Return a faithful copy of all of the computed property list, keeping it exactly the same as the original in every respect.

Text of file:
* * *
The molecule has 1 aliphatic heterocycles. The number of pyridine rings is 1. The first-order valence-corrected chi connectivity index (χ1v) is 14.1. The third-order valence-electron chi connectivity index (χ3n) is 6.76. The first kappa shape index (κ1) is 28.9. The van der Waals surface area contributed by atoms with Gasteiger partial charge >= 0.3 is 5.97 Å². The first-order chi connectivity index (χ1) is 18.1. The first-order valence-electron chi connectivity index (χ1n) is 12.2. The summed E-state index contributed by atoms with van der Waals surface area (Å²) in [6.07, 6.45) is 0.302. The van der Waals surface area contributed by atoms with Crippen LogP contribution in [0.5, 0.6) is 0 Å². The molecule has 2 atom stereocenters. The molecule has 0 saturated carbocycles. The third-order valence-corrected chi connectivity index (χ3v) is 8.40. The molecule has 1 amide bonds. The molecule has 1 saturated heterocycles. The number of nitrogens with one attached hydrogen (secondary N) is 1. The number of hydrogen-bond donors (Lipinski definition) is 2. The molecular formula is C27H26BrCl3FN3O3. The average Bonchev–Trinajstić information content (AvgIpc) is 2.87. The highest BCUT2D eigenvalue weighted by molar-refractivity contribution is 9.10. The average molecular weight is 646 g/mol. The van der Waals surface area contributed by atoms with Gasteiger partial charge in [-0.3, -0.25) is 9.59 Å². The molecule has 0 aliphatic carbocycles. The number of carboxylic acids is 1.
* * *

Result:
The molecule has 1 aliphatic heterocycles. The number of pyridine rings is 1. The first-order valence-corrected chi connectivity index (χ1v) is 14.1. The third-order valence-electron chi connectivity index (χ3n) is 6.76. The first kappa shape index (κ1) is 28.9. The van der Waals surface area contributed by atoms with Gasteiger partial charge >= 0.3 is 5.97 Å². The first-order chi connectivity index (χ1) is 18.1. The first-order valence-electron chi connectivity index (χ1n) is 12.2. The summed E-state index contributed by atoms with van der Waals surface area (Å²) in [6.07, 6.45) is 0.302. The van der Waals surface area contributed by atoms with Crippen LogP contribution in [0.5, 0.6) is 0 Å². The molecule has 2 atom stereocenters. The molecule has 0 saturated carbocycles. The third-order valence-corrected chi connectivity index (χ3v) is 8.40. The molecule has 1 amide bonds. The molecule has 1 saturated heterocycles. The number of nitrogens with one attached hydrogen (secondary N) is 1. The number of hydrogen-bond donors (Lipinski definition) is 2. The molecular formula is C27H26BrCl3FN3O3. The average Bonchev–Trinajstić information content (AvgIpc) is 2.87. The highest BCUT2D eigenvalue weighted by molar-refractivity contribution is 9.10. The average molecular weight is 646 g/mol. The van der Waals surface area contributed by atoms with Gasteiger partial charge in [-0.3, -0.25) is 9.59 Å². The molecule has 0 aliphatic carbocycles. The number of carboxylic acids is 1.